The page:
I was shy when I entered first grade at Benson Hill Elementary School in Renton.
I don’t remember the name of the school. It’s been nearly 50 years and those records have long since been lost. But I know I wasn’t there long – just a year. My stepfather was in the military and that meant we moved around a lot.
But I remember the lunch man. I will call him Mr. Park because his name too has been consumed by the fog of the years and the 14 different school canteens of my childhood.
He was the only man in a line of lunch ladies who manned the dishes counter. Every day he stood ready with his ladle, his wide, twinkling smile, and a word of encouragement for every child – whether they thought they needed it or not.
words of encouragement
“Keep your head up!” to the waiter two trays in front of him who ignored him and hurried off.
“Give yourself fuel to be cool!” to the girl in front of me.
And to me: “You’re A-OK.”
He always winked at me when I secretly handed him my free lunch card, trying to hide it from the other kids. I had overheard my parents arguing about how embarrassed my mother was that we were so poor that we needed free food.
“These children would starve without the gifts,” my mother had shouted. I have nothing but compassion today. I can’t imagine the struggle she had to face trying to feed four children on an enlisted military salary. But in the first year, I was already beginning to believe that the level of income was equal to its value. I became the always embarrassed girl who sat on the last seat at the last table at the back of the cafeteria, trying to become invisible.
The opposite of invisible
But Mr. Park saw me.
From time to time, he would step out of the lunch queue, raise five children around the great hall, and return home in line to the delight of teachers and students alike. He never forgot me around. If I was very shy and kept my hand down, he raised it, reminding me:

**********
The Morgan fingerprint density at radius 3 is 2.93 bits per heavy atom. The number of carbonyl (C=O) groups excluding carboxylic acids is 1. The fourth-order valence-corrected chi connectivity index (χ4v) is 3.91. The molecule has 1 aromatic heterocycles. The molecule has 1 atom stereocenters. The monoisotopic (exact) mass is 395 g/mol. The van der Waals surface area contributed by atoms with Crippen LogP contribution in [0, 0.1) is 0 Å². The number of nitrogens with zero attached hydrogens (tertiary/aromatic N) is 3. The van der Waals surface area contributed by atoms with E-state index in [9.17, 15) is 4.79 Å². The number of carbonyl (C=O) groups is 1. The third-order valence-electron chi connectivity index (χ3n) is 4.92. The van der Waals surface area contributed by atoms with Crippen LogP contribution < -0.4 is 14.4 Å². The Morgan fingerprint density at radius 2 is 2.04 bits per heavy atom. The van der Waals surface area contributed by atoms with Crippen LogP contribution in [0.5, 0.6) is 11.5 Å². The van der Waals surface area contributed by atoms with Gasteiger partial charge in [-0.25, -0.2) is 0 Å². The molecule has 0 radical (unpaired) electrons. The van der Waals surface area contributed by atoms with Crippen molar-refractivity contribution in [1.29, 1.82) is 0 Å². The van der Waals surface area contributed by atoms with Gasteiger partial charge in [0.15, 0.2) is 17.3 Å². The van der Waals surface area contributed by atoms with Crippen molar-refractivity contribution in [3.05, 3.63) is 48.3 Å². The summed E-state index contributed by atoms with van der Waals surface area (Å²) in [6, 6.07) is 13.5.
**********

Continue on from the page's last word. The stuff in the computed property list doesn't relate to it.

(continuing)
“Happy is a two-way street! I need your encouragement!”
One day, I slipped my card under my milk. There was no need to hide it. At that point, I realized that if I was last in line, no one would see it. He gave me a knowing look, then reached into his pocket and pulled out his wallet.
“You know what it is,” he asked conspiratorially, handing her a card. “It’s my free lunch ticket.”
My eyes widened in surprise.
“And you know what that means? It means that I am so special and so precious that the entire government of the United States of America wants to make sure that I have the best food ever. The three lunch ladies lined up next to him also pulled out cards, smiling and nodding.
“It looks like they think you’re awfully special too,” Mr Park said. “Be proud!”
They could have pulled their driver’s license out of their pocket as far as I know. But I beamed to my distant table. I shone like a star. I got up and pulled a few tables closer to my classmates.
And so, I went through the first year, eating bright orange macaroni and cheese, crinkle squares of jello, “mystery meat” with gravy, drinking not-quite-cold milk from cartons and heading towards the community.
A strange and frightening loss
There’s another thing I remember about my freshman year at Renton.
Halfway through the year, our teacher, Mrs. Evans, had a heart attack during math class and died in front of my class.
The room filled with police and doctors. We students were ushered into the cafeteria. Most of the children did not quite understand what had happened. They were happy to be out of class. But I was in the front row when Mrs. Evans died and I was devastated. She had been very nice to me.
Hugs, not pencils
The principal gave us coloring pages and crayons and the lunch ladies brought chocolate pudding. I sat gasping in my corner.
Mr. Park came out of the kitchen and walked towards me. He put his arm around me and comforted me. The rules for hugging a sad child were more flexible then.
“Let it out. You let him out, he whispered softly. “Everything will be A-OK.”
The lunch man always with me
Finally, I stopped crying. A new teacher has arrived. The routine has returned. Going to lunch with my special Mr. Park high-five ticket has become my favorite part of the day. I don’t know if school meals then were healthy by today’s standards. I guess the ingredients had too much fat, salt and sugar. I will never know if the meat was really meat. Looking at recent Renton School District menus, I still see the pizzas and chicken nuggets, fish fingers and spaghetti I was served, now enhanced by a “fruit and veg garden bar.” daily as well as alternative milk choices.
But I know those meals filled me up and gave me the energy I needed to get through the day until dinner. I was a good student and grew into a healthy adult.
I also know that the lunch man nurtured me in a way that continues to benefit and support me and my children today.
Learn more about Seattle’s Child:
“Seattle’s School Lunch Revolution”